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UW Recognition Awards 2003 - A special supplement to University Week
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Nina the goat was among some animals who were forcibly removed from an abusive owner and taken to Baahaus.
  Welcome to the Baahaus: Staffer cares for neglected animals
Thursday, November 20, 2003
Glenda Pearson lives with a cow named Cathy, and a couple of house pigs called Annie and Lewis, and some hogs named Hazel and Ruby, not to mention assorted rabbits ducks, llamas, geese and more pigs. In fact, Pearson lives with about 125 animals and one human on a Vashon Island farm.

Photo by Kathy Sauber

Glenda Pearson holds Buckley, a wild mallard who lives at Baahaus by choice.

But this isn’t just any farm. Most of the animals that Pearson and her partner Karen Eliasen care for have been abused or neglected and aren’t the type of animals the average family would want as pets.

“Vashon Island has a terrific group called Vashon Island Pet Protectors that concentrates on dogs and cats,” Pearson says. “It has a horse association that concentrates on equines. We take in animals in the ‘other’ category.”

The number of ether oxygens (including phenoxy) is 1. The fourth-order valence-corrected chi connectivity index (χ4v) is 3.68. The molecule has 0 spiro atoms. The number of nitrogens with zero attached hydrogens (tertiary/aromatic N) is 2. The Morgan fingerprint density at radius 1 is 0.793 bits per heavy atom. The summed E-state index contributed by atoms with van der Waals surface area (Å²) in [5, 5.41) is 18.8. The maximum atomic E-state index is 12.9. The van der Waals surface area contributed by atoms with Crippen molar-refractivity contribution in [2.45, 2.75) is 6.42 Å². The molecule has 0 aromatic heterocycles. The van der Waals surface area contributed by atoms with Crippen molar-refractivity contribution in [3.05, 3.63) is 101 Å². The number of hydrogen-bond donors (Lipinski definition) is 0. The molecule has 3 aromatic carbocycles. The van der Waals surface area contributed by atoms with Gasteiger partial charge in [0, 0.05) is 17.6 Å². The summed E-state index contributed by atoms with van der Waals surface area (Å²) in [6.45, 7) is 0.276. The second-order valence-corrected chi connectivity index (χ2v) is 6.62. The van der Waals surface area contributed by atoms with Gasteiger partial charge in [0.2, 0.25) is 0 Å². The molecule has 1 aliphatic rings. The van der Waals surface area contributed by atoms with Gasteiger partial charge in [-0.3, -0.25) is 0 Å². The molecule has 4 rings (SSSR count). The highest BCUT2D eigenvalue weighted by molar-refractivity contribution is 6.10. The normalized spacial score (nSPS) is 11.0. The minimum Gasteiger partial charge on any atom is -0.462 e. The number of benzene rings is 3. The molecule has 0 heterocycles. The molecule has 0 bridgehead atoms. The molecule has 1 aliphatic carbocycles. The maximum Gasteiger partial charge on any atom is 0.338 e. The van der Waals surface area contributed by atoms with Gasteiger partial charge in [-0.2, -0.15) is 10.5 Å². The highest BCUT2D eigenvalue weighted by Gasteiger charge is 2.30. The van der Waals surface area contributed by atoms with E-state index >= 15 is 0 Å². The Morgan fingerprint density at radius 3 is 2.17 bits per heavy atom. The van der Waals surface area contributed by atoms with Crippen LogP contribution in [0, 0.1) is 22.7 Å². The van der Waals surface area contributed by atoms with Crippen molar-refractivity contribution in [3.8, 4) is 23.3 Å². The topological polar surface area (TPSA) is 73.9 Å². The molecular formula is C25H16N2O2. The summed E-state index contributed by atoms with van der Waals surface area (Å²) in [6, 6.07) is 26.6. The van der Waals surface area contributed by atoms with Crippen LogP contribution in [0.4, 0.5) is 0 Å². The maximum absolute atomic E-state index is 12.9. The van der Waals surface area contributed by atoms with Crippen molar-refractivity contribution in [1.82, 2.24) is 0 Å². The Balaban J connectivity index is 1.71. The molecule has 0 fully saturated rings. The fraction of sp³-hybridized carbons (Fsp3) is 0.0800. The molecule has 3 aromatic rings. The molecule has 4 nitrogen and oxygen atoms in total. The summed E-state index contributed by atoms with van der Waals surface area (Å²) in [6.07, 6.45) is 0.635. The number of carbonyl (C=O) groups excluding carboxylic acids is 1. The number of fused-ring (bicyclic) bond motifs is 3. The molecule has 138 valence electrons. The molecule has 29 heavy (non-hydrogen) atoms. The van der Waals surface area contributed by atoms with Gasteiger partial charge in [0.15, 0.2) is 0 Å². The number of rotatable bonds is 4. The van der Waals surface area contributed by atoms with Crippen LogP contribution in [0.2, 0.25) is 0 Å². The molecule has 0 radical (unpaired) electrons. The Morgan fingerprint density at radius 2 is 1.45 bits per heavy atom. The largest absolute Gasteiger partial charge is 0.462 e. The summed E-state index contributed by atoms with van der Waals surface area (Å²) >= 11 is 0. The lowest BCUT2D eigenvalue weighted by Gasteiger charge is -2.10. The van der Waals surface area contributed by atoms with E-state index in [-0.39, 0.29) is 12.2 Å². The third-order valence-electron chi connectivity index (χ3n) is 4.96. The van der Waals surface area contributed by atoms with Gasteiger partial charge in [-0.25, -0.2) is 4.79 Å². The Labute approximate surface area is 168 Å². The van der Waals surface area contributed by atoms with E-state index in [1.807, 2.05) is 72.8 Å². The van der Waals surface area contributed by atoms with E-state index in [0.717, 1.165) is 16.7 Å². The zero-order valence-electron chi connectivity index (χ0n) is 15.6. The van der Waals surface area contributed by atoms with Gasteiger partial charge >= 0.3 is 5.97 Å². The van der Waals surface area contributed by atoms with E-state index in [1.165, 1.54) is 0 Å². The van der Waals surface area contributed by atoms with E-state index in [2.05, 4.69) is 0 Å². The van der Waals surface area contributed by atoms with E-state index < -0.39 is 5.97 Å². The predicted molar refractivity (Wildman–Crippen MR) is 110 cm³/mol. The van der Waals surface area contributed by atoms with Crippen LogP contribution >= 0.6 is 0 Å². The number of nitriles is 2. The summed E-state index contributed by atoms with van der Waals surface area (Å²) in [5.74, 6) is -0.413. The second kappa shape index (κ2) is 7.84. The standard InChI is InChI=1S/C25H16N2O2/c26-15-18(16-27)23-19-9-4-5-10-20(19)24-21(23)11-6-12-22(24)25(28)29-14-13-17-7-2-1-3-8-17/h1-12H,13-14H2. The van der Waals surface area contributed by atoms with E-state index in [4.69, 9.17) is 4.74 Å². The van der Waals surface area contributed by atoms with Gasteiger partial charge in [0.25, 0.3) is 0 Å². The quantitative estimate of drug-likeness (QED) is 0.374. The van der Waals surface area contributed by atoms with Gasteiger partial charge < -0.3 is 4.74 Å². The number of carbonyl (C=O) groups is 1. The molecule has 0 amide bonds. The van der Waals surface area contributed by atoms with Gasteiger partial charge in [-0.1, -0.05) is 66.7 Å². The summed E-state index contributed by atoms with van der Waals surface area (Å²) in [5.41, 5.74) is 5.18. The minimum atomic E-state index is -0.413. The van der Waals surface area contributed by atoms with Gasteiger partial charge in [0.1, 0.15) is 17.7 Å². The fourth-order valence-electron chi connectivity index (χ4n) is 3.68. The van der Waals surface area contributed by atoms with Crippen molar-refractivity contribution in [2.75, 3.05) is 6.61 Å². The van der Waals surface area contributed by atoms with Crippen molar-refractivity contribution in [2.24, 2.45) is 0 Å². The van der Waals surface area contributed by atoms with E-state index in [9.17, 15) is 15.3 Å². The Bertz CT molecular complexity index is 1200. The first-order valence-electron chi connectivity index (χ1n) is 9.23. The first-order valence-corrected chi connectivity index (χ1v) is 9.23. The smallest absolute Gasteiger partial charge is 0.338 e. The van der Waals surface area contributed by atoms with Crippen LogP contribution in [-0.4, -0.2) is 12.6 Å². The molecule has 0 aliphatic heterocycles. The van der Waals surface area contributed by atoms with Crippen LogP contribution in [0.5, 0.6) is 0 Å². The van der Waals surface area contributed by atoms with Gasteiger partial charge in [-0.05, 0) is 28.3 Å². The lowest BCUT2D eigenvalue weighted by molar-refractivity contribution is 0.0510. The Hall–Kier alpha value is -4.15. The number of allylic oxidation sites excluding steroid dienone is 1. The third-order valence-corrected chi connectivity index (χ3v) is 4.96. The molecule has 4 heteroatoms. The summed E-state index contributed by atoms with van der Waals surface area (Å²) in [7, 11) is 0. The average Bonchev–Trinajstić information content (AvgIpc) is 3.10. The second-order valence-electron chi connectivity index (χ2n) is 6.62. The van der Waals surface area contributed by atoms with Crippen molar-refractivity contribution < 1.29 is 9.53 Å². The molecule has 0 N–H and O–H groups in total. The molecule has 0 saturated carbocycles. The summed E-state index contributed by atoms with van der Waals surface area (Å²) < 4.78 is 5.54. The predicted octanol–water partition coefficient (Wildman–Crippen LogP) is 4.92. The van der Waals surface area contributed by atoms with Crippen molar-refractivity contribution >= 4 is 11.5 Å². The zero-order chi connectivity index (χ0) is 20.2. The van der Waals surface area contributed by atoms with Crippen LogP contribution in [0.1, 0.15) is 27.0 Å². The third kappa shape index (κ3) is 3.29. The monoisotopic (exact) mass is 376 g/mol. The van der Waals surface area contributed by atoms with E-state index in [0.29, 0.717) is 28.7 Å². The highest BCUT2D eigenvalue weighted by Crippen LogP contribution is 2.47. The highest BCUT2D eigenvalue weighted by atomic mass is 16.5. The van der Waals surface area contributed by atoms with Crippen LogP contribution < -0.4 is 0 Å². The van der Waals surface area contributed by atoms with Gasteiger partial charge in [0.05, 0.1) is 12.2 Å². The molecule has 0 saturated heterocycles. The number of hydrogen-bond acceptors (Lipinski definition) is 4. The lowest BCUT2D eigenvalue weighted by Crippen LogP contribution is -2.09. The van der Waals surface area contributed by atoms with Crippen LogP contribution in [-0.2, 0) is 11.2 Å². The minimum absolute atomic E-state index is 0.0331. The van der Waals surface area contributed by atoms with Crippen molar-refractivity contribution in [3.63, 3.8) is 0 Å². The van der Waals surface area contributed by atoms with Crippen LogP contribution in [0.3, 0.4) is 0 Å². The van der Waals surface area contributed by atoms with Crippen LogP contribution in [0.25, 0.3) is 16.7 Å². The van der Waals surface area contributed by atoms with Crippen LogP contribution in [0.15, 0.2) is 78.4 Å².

They call the place Baahaus — or more formally, Baahaus Animal Rescue Group. It’s a whimsical name that suits the spirit of the place where you’ll find, for example, three piglets named LaVerne, Maxine and Patty. (Anybody remember the Andrews Sisters?)

Pearson, who runs the microform and newspaper collection at Suzzallo Library and is the comparative literature, cinema studies and human rights librarian, has been an animal lover all her life, but she didn’t begin animal rescue work until she and Eliasen moved to the 6 acres they own on Vashon in 1994.

“We had a couple of farm animal pets and had taken in some strays,” Pearson recalls. “Some friends who had done very well in the dot-com world saw what we were doing and told us we should run an animal rescue operation, that they would help support it.”

So, in 1997, Pearson and her partner started the five-year process to become an official nonprofit organization in the eyes of the IRS. “You have to prove your viability to the feds and document your finances; accounting is definitely not my strong suit,” she says.